Monday, January 31, 2011

Think you can multitask?

Computers can. People can't — at least not the important stuff.

At Y2 Consulting Psychologists, we know that when people are asked to multi-task, they are — in reality — being asked to do the impossible. It's like suggesting that someone juggle several balls in the air, even though they have never done it before.

And people who claim that they can multi-task are doing no more than focusing their attention first on one task and then — in rapid succession — on another and another.

Simply put, when you try to do two (or more) things at once, chances are that you will do none of them very well.

And so while you can sing while you take a shower in the morning (something routine and familiar) or fold laundry (something routine and familiar) while you talk to the neighbor on your cell, other types of multitasking can be downright dangerous, such as texting while driving to work, or blow-drying your hair while taking a bath.

Overall, it has been shown time and again that carrying out or completing one task and then moving to the next — in an orderly and logical fashion — means that each task is completed more quickly and more successfully than trying to accomplish several things all at once. This is called single or uni-tasking.

Trying to multi-task can create unnecessary stress at work and at home. It's easier and more effective to single-task — to establish priorities for our daily activities, keep things in perspective, ask for a helping hand, and reduce the distractions (try leaving your wrist watch at home — and going through the day without it).

Often, a Statement of Merit Criteria for government jobs will list "multitasking" among the desired personal suitability factors. For example, it may say they are looking for someone who "possesses exceptional multi-tasking and organizational skills to effectively manage high volume of tasks and be able to work within tight deadlines."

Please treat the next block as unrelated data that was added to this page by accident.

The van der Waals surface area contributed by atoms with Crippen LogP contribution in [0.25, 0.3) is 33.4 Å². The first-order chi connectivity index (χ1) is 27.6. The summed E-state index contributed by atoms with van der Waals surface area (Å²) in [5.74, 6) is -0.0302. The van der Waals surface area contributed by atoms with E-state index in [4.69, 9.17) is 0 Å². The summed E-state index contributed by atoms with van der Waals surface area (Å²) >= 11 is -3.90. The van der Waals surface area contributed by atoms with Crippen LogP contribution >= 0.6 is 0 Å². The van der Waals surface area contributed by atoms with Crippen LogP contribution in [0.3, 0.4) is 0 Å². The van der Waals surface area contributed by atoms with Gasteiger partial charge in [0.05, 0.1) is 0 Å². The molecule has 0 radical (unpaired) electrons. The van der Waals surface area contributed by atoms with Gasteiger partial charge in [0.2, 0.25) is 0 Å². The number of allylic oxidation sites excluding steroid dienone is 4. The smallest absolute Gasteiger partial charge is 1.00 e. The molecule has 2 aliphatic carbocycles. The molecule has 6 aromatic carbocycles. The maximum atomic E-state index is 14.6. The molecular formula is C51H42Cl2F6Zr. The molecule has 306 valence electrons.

But why?

The idea of multitasking became attractive because of a number of commonly-held beliefs — that more could be done in less time, that tasks would get done quicker, and that it would help employees learn how to deal with work distractions and interruptions.

It may also be linked to the fact that the work environment and society, in general, are becoming more and more technologically wired, and that the ability to use multiple technologies simultaneously will keep people of all ages adaptable, relevant, and more effective in the workplace.

We believe that single or uni-tasking leads to a more enjoyable life both inside and outside the office. It results in higher levels of concentration, and significant progress on tasks that require high-level cognitive processing... When accomplished one at a time.

Finally, uni-tasking saves time and reduces stress. And we can all do with more of the former and less of the latter.

Have an opinion on this subject that you'd like to share? Please feel free...

Leaman Long, B.A., B.Ed.
Y2 Consulting Psychologists

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